With the rise of Radwood, cars with exaggerated characteristics associated with the 1980s and 1990s are cool again. That means some combination of pastel and/or neon colors, squiggly squeezed-from-toothpaste-tube graphics, nonfunctional decklid spoilers, giant TURBO badging, and kicky youth-centric nomenclature are required if you want your wheels to be considered in compliance with the sacred tenets of Radism. I do my best to find rad machinery while crawling around in car graveyards, and since I came of driving age in 1982 I know a bit about the subject. Today’s rare Junkyard Gem shows us the Mercury Division’s belated attempt to sell fun cars to rad-leaning youngsters: a Tracer Trio, found in a Denver yard a few weeks back.
The Trio package added 310 bucks to the cost of the $11,280 base Tracer sedan (that’s about $575 on a $20,925 car in 2022 dollars), and it got the hip-and-trendy young buyer a leather-wrapped steering wheel, seven-spoke wheels, a decklid spoiler and these rad fender badges. I’m going to say that the much louder graphics and candy-cane-colored displacement badges on the Pontiac Sunbird W25 out-radded the Tracer Trio by a mile, but then Pontiac generally out-radded everyone in those days. Even Plymouth got into the act with such radness as the Breeze Expresso and Sundance Duster (we’ll overlook the anti-rad Horizon Miser here). Perhaps tellingly, Mercury, Pontiac and Plymouth all got the “Old Yeller” treatment not long after the Rad Era ended.
The Tracer name always went on Mercuries built on Mazda platforms, starting with the Australia-built, Ford Laser-based 1987-1989 cars and then continuing with Mexico-assembled, Ford Escort-based 1991-1996 cars. That generation of Escort/Tracer was mechanical twins with the Mazda Protegé, itself the bridge between the 323 and the Mazda3.
Some Tracers got the a 1.8-liter Mazda engine that was related to the Miata’s engine, but this one has the pure-Detroit CVH 1.9. You’re looking at 88 horsepower right here; the Mazda 1.8 offered 127 horses.
At least the original buyer of this car got the base five-speed manual transmission instead of forking over $815 extra (about $1,510 today) for the four-speed slushbox. As a 29-year-old slacker living in San Francisco’s Mission District and driving a hooptie ’65 Chevy Impala sedan at the time, I would have taken the manual transmission without the Trio package, had I been forced to buy a new Tracer. I think I’d have taken the ’95 Honda Civic over just about any new cheap new car back then, though.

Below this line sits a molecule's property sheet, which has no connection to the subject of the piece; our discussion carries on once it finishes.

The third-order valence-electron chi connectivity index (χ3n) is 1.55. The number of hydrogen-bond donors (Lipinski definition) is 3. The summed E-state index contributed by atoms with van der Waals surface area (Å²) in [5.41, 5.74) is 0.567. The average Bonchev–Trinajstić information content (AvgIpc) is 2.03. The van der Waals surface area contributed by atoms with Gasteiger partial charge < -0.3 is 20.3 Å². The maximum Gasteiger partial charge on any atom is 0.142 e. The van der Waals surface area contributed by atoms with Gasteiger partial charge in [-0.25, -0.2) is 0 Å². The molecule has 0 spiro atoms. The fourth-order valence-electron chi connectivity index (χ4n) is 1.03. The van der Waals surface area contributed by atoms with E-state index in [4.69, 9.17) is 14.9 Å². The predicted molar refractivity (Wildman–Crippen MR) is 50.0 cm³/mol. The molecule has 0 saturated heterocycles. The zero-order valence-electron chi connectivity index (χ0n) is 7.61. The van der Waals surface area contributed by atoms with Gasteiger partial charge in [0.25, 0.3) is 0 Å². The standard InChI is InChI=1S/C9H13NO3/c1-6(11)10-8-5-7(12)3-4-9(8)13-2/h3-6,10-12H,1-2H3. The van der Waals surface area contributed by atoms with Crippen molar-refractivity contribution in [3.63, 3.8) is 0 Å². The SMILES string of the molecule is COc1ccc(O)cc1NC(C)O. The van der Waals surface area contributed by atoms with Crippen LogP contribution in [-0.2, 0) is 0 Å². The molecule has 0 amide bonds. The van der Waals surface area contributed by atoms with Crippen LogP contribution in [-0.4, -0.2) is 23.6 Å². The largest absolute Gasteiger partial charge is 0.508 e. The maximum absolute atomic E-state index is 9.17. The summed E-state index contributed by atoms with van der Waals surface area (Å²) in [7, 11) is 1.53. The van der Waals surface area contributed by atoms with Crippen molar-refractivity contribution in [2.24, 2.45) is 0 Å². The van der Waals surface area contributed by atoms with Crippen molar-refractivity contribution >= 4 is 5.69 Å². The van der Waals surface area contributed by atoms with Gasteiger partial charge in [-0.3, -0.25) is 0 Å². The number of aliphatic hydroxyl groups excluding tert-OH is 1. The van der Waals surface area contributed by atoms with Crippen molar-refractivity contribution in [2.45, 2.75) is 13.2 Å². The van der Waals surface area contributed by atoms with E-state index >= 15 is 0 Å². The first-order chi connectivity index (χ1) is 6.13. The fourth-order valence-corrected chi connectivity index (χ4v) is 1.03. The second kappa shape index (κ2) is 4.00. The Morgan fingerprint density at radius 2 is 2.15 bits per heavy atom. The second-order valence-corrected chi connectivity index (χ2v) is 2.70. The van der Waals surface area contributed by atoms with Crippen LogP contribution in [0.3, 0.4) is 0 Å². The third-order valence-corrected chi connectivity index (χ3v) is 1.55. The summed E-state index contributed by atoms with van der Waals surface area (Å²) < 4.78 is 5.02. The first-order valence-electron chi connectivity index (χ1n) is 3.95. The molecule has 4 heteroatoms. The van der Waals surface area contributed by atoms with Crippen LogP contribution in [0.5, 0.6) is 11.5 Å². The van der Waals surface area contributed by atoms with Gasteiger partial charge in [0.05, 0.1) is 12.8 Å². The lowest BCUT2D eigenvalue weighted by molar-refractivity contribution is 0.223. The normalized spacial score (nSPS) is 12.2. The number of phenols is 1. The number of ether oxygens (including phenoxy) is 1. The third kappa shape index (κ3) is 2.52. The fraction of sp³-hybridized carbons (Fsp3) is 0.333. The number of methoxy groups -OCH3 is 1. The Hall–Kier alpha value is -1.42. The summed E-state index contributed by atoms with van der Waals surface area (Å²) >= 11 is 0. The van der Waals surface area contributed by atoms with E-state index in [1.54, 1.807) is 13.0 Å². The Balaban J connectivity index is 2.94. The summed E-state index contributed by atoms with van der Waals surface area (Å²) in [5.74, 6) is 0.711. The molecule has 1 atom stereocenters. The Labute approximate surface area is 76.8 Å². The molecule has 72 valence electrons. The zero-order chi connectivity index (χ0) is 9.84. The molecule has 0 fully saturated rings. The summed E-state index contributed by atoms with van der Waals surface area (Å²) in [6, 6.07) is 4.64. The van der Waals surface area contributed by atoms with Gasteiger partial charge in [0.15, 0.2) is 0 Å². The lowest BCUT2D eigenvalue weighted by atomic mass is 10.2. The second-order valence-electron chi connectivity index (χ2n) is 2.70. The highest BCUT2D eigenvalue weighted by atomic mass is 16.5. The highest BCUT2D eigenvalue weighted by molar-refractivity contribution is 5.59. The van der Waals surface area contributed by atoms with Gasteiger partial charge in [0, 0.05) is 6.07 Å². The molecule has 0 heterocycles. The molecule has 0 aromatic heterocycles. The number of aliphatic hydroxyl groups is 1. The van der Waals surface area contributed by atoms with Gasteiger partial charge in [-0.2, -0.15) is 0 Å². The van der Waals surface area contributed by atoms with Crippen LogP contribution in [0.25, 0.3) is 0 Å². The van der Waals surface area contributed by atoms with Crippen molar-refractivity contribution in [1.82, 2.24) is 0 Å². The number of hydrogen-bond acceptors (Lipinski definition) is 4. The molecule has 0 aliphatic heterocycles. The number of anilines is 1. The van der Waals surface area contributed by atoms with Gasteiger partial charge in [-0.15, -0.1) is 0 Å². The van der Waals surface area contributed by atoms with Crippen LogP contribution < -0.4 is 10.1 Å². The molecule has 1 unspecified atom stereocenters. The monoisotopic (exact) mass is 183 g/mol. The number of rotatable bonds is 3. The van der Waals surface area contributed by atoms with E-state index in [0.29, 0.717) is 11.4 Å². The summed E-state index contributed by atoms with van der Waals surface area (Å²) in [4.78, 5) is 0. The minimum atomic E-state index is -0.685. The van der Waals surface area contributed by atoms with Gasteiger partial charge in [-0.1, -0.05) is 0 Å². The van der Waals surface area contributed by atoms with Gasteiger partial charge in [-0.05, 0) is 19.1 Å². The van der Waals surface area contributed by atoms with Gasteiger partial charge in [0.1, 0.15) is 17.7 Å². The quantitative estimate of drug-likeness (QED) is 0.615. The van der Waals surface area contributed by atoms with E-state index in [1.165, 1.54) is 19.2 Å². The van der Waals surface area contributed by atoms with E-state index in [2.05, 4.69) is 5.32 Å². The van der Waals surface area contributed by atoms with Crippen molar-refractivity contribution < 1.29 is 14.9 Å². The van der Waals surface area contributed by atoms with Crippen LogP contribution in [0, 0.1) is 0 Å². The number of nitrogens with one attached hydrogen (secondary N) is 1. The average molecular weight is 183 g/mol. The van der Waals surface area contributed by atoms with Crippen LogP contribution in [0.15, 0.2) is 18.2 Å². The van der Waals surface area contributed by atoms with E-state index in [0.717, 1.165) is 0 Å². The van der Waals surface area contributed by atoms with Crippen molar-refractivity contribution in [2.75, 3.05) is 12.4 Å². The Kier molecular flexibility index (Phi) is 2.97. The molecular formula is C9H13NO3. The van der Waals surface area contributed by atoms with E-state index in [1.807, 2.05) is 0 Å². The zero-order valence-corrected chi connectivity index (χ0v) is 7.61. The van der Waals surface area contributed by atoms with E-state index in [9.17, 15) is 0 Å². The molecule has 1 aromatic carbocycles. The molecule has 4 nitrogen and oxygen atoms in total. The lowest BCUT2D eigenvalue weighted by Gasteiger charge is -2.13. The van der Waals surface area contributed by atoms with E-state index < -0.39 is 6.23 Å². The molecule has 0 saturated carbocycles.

This cassette deck set the original buyer back 165 genuine American frogskins, or around $306 today. Now that even the cheapest possible misery boxes have very nice audio systems as factory equipment, we forget how expensive it once was to get even rudimentary tunes in a new car. In 1995, though, if you wanted to listen to the excellent hits of the era, you had to pay.
Kate Jackson wanted you to know that the base Tracer had a bigger engine than the base models of the Sentra, Corolla and Civic; with 1.9 liters, the Tracer’s mill crushed the 1.6s in the Nissan and Corolla as well as the 1.5 in the Civic… in the displacement department. As for horsepower, well, that’s another story; the Sentra had 110 horses, the Corolla had 105, and the Civic just 70 (but that was the compete-with-the-wretched-Tercel CX model; the DX that everyone actually bought had 102 hp).
If you took all the new-car-buying advice from your family and friends in 1995, you’d definitely get… a Tracer? True, it was slightly cheaper than its Protegé platform-mate, but the near-identical Escort LX sedan cost just $11,040.